Unhealthy Weight in Children
Body mass index (BMI), which measures weight in relation to height, is used to identify a possible weight problem for a child. A child with a BMI in the 86th to 94th percentile on a growth chart is usually considered overweight.
In some cases, a child may be overweight because he or she has a large amount of body fat (adipose tissue). But not all children with BMIs in the 86th to 94th percentile have too much body fat. For instance:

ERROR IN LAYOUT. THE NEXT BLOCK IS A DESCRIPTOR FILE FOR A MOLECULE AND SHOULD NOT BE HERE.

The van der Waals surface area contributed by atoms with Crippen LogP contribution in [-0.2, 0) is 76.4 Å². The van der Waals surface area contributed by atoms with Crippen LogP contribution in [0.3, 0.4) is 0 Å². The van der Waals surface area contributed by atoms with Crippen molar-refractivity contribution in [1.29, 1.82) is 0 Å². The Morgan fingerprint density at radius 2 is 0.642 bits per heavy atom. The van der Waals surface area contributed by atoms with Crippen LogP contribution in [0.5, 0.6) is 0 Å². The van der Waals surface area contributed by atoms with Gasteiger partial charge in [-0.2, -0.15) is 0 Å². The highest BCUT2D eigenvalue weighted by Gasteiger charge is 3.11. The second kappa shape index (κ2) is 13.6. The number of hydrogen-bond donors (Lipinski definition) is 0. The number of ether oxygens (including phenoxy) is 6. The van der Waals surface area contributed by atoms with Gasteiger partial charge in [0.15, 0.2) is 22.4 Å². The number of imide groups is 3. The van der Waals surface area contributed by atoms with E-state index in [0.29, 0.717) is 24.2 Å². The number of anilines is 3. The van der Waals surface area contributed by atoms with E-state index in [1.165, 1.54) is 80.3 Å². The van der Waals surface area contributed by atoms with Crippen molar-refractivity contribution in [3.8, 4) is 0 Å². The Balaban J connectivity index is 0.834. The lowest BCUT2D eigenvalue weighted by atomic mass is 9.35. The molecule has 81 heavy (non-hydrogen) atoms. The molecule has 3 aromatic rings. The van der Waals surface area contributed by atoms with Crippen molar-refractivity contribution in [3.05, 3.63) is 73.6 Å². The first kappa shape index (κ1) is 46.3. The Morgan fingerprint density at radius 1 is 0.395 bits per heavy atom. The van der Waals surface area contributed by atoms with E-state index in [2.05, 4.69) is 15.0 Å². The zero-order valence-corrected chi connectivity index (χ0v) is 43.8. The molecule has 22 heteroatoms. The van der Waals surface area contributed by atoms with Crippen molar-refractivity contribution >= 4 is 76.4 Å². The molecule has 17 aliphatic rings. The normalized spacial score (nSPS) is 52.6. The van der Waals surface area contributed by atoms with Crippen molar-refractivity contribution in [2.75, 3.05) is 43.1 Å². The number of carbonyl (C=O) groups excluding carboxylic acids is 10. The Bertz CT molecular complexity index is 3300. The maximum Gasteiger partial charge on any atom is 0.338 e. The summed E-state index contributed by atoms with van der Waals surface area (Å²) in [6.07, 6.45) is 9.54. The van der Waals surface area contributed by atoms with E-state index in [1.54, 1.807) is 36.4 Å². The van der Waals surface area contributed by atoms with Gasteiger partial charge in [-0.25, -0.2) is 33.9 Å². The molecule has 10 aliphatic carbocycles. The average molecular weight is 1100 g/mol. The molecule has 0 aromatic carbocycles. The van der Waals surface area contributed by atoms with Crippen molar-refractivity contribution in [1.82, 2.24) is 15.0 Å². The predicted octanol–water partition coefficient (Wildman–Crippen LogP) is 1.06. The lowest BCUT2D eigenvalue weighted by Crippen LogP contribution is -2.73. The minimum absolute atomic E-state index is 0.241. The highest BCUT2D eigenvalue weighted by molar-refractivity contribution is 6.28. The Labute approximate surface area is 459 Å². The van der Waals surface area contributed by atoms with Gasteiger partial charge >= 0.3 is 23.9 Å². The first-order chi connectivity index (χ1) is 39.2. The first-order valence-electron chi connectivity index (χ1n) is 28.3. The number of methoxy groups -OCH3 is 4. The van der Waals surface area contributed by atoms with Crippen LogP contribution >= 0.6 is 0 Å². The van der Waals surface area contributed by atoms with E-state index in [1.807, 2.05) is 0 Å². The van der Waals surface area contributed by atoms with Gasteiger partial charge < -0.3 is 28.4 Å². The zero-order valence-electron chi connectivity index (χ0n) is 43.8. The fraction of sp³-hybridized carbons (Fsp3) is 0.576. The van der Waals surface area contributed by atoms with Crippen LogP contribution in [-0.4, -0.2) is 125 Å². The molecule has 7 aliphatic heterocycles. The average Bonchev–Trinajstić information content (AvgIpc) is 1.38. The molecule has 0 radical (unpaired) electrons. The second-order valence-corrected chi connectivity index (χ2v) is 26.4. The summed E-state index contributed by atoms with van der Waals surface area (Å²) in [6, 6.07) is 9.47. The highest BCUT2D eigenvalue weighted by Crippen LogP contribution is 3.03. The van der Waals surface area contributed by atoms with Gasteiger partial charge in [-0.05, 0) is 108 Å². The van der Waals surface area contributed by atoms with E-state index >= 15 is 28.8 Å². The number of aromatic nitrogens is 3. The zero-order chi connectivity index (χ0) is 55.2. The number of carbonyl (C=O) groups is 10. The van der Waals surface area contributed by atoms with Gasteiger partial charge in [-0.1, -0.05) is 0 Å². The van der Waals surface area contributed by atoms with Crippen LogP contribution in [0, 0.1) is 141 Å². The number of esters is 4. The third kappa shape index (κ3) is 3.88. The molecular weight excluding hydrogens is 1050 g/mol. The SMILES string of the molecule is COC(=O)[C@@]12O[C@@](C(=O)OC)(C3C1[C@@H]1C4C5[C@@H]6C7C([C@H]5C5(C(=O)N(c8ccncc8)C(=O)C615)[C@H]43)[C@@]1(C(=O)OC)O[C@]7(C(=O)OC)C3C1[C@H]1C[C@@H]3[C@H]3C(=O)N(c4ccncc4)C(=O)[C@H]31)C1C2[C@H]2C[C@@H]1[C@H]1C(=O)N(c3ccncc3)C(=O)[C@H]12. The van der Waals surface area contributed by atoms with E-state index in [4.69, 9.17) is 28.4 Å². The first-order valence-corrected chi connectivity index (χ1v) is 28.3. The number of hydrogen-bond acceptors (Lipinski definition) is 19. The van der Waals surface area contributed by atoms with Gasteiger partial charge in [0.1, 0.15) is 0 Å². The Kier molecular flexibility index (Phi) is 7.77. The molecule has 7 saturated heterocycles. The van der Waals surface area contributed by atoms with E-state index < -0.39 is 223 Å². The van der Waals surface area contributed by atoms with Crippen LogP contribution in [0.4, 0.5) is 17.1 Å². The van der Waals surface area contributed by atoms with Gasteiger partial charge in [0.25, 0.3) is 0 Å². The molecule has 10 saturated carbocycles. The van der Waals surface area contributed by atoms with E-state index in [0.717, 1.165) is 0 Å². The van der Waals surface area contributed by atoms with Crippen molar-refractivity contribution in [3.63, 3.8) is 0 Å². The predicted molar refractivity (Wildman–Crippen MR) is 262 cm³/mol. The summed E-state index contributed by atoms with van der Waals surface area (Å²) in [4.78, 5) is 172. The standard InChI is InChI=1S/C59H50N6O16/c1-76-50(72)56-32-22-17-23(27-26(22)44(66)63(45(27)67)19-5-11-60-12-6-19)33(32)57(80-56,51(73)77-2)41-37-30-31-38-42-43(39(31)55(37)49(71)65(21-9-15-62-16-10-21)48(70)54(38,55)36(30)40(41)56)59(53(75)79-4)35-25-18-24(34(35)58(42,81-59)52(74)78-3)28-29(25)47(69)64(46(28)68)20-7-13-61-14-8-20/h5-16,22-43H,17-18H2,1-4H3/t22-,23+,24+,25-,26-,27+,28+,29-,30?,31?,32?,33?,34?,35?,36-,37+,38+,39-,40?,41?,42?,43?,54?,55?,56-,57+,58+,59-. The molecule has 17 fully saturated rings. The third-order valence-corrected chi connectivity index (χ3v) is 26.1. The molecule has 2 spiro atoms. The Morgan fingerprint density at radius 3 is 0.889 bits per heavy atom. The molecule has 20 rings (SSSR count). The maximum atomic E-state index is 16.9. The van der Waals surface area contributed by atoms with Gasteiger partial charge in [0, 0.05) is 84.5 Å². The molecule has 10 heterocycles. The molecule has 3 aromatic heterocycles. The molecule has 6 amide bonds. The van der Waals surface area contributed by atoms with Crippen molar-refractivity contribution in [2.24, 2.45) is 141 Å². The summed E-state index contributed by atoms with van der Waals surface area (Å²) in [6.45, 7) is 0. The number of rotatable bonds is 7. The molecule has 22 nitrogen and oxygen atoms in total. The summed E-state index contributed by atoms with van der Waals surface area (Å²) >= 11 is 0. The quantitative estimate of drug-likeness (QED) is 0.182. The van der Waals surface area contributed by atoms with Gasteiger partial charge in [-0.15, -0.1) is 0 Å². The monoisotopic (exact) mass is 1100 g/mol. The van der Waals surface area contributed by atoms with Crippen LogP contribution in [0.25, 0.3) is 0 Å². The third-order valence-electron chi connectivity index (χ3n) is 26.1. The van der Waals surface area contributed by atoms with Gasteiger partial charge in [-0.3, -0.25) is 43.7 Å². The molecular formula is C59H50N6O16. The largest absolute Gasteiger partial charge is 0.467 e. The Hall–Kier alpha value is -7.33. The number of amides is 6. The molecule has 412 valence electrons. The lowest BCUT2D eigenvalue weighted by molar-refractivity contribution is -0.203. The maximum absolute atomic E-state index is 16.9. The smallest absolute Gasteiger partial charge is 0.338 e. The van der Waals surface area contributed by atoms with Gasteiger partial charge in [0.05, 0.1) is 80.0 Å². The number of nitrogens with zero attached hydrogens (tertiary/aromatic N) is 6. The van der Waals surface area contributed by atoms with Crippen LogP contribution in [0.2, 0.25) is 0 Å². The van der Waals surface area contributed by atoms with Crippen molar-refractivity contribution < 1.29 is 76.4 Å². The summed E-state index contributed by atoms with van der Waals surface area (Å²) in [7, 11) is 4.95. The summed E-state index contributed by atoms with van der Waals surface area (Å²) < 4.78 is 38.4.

- A child who has grown consistently at a higher percentile for most of his or her life may just be bigger than other children of the same age due to genetics.
- Before and during puberty, it is normal for children to have a significant gain in weight before beginning to grow in height. This can temporarily increase a child's BMI.
- Children who are very muscular (for instance, children who are very active in sports) may have a higher BMI but have normal or even low amounts of body fat.
|Primary Medical Reviewer||John Pope, MD - Pediatrics|
|Specialist Medical Reviewer||Rhonda O'Brien, MS, RD, CDE - Certified Diabetes Educator|
|Last Revised||August 29, 2011|